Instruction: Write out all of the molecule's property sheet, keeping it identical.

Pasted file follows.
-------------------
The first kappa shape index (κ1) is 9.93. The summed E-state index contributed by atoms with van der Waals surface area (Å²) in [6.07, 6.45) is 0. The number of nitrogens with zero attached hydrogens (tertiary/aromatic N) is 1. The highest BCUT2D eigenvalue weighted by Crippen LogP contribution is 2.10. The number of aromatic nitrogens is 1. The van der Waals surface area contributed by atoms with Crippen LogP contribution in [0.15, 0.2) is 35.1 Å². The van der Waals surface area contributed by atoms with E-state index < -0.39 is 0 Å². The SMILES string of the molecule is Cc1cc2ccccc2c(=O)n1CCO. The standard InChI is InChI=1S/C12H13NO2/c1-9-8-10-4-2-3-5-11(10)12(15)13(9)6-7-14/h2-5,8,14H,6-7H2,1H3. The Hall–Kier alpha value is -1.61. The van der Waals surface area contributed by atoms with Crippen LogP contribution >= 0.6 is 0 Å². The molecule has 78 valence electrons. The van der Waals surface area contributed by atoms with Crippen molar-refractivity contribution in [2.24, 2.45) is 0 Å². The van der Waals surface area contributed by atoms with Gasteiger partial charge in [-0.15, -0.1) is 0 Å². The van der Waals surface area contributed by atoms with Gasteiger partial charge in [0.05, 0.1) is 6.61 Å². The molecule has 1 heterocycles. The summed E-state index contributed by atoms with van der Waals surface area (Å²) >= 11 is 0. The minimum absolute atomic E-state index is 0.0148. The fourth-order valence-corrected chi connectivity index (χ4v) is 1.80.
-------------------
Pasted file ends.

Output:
The first kappa shape index (κ1) is 9.93. The summed E-state index contributed by atoms with van der Waals surface area (Å²) in [6.07, 6.45) is 0. The number of nitrogens with zero attached hydrogens (tertiary/aromatic N) is 1. The highest BCUT2D eigenvalue weighted by Crippen LogP contribution is 2.10. The number of aromatic nitrogens is 1. The van der Waals surface area contributed by atoms with Crippen LogP contribution in [0.15, 0.2) is 35.1 Å². The van der Waals surface area contributed by atoms with E-state index < -0.39 is 0 Å². The SMILES string of the molecule is Cc1cc2ccccc2c(=O)n1CCO. The standard InChI is InChI=1S/C12H13NO2/c1-9-8-10-4-2-3-5-11(10)12(15)13(9)6-7-14/h2-5,8,14H,6-7H2,1H3. The Hall–Kier alpha value is -1.61. The van der Waals surface area contributed by atoms with Crippen LogP contribution >= 0.6 is 0 Å². The molecule has 78 valence electrons. The van der Waals surface area contributed by atoms with Crippen molar-refractivity contribution in [2.24, 2.45) is 0 Å². The van der Waals surface area contributed by atoms with Gasteiger partial charge in [-0.15, -0.1) is 0 Å². The van der Waals surface area contributed by atoms with Gasteiger partial charge in [0.05, 0.1) is 6.61 Å². The molecule has 1 heterocycles. The summed E-state index contributed by atoms with van der Waals surface area (Å²) >= 11 is 0. The minimum absolute atomic E-state index is 0.0148. The fourth-order valence-corrected chi connectivity index (χ4v) is 1.80.